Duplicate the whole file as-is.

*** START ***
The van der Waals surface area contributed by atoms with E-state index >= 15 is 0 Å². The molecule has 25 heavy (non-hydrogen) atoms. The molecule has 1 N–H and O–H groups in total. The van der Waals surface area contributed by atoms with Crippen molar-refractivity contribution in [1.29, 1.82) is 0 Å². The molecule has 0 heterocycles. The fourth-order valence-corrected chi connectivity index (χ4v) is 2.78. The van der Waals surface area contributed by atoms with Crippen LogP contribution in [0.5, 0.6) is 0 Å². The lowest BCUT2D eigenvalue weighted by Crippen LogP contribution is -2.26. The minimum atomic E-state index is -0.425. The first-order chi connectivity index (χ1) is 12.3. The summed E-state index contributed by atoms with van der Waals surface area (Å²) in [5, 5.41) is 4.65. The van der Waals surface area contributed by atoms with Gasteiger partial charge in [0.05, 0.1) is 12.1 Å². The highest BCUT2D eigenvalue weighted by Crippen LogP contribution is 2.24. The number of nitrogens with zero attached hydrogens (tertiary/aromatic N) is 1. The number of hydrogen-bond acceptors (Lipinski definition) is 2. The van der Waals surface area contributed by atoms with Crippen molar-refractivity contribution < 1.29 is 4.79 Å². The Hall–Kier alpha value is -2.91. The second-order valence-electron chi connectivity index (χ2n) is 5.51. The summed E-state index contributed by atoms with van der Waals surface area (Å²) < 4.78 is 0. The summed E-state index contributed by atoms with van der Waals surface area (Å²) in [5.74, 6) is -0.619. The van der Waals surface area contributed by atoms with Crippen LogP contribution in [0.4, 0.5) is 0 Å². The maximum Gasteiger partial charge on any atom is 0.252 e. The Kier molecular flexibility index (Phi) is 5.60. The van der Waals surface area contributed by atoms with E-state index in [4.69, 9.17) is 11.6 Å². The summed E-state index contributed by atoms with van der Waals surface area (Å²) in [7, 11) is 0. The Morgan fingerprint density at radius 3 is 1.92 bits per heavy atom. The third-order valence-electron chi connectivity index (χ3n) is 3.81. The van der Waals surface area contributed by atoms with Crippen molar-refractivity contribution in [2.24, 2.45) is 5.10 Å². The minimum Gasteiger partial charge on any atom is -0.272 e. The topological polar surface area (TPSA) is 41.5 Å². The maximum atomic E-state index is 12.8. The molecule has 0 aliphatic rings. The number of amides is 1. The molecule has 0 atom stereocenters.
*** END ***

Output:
The van der Waals surface area contributed by atoms with E-state index >= 15 is 0 Å². The molecule has 25 heavy (non-hydrogen) atoms. The molecule has 1 N–H and O–H groups in total. The van der Waals surface area contributed by atoms with Crippen molar-refractivity contribution in [1.29, 1.82) is 0 Å². The molecule has 0 heterocycles. The fourth-order valence-corrected chi connectivity index (χ4v) is 2.78. The van der Waals surface area contributed by atoms with Crippen LogP contribution in [0.5, 0.6) is 0 Å². The lowest BCUT2D eigenvalue weighted by Crippen LogP contribution is -2.26. The minimum atomic E-state index is -0.425. The first-order chi connectivity index (χ1) is 12.3. The summed E-state index contributed by atoms with van der Waals surface area (Å²) in [5, 5.41) is 4.65. The van der Waals surface area contributed by atoms with Gasteiger partial charge in [0.05, 0.1) is 12.1 Å². The highest BCUT2D eigenvalue weighted by Crippen LogP contribution is 2.24. The number of nitrogens with zero attached hydrogens (tertiary/aromatic N) is 1. The number of hydrogen-bond acceptors (Lipinski definition) is 2. The van der Waals surface area contributed by atoms with Crippen molar-refractivity contribution < 1.29 is 4.79 Å². The Hall–Kier alpha value is -2.91. The second-order valence-electron chi connectivity index (χ2n) is 5.51. The summed E-state index contributed by atoms with van der Waals surface area (Å²) < 4.78 is 0. The summed E-state index contributed by atoms with van der Waals surface area (Å²) in [5.74, 6) is -0.619. The van der Waals surface area contributed by atoms with Crippen LogP contribution in [0.4, 0.5) is 0 Å². The maximum Gasteiger partial charge on any atom is 0.252 e. The Kier molecular flexibility index (Phi) is 5.60. The van der Waals surface area contributed by atoms with E-state index in [4.69, 9.17) is 11.6 Å². The summed E-state index contributed by atoms with van der Waals surface area (Å²) in [7, 11) is 0. The Morgan fingerprint density at radius 3 is 1.92 bits per heavy atom. The third-order valence-electron chi connectivity index (χ3n) is 3.81. The van der Waals surface area contributed by atoms with Crippen molar-refractivity contribution in [2.24, 2.45) is 5.10 Å². The minimum Gasteiger partial charge on any atom is -0.272 e. The topological polar surface area (TPSA) is 41.5 Å². The maximum atomic E-state index is 12.8. The molecule has 0 aliphatic rings. The number of amides is 1. The molecule has 0 atom stereocenters.